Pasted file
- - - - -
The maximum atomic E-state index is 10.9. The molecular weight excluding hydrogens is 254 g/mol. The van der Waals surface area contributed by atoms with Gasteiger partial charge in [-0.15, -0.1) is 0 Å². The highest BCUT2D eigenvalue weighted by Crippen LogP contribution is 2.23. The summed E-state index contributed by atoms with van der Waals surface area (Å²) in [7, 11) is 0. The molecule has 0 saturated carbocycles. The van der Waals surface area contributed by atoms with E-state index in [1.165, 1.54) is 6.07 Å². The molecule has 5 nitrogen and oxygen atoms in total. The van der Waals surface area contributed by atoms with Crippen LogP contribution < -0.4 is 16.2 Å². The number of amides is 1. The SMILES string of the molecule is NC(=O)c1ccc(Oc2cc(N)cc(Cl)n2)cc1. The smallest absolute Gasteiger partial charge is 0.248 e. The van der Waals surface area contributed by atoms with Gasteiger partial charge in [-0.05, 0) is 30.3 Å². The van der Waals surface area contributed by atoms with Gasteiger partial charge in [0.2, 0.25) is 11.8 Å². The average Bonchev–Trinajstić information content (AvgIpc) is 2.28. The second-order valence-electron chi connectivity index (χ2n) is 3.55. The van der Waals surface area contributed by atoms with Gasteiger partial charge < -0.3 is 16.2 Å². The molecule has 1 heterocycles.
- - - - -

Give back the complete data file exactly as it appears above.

The maximum atomic E-state index is 10.9. The molecular weight excluding hydrogens is 254 g/mol. The van der Waals surface area contributed by atoms with Gasteiger partial charge in [-0.15, -0.1) is 0 Å². The highest BCUT2D eigenvalue weighted by Crippen LogP contribution is 2.23. The summed E-state index contributed by atoms with van der Waals surface area (Å²) in [7, 11) is 0. The molecule has 0 saturated carbocycles. The van der Waals surface area contributed by atoms with E-state index in [1.165, 1.54) is 6.07 Å². The molecule has 5 nitrogen and oxygen atoms in total. The van der Waals surface area contributed by atoms with Crippen LogP contribution < -0.4 is 16.2 Å². The number of amides is 1. The SMILES string of the molecule is NC(=O)c1ccc(Oc2cc(N)cc(Cl)n2)cc1. The smallest absolute Gasteiger partial charge is 0.248 e. The van der Waals surface area contributed by atoms with Gasteiger partial charge in [-0.05, 0) is 30.3 Å². The van der Waals surface area contributed by atoms with Gasteiger partial charge in [0.2, 0.25) is 11.8 Å². The average Bonchev–Trinajstić information content (AvgIpc) is 2.28. The second-order valence-electron chi connectivity index (χ2n) is 3.55. The van der Waals surface area contributed by atoms with Gasteiger partial charge < -0.3 is 16.2 Å². The molecule has 1 heterocycles.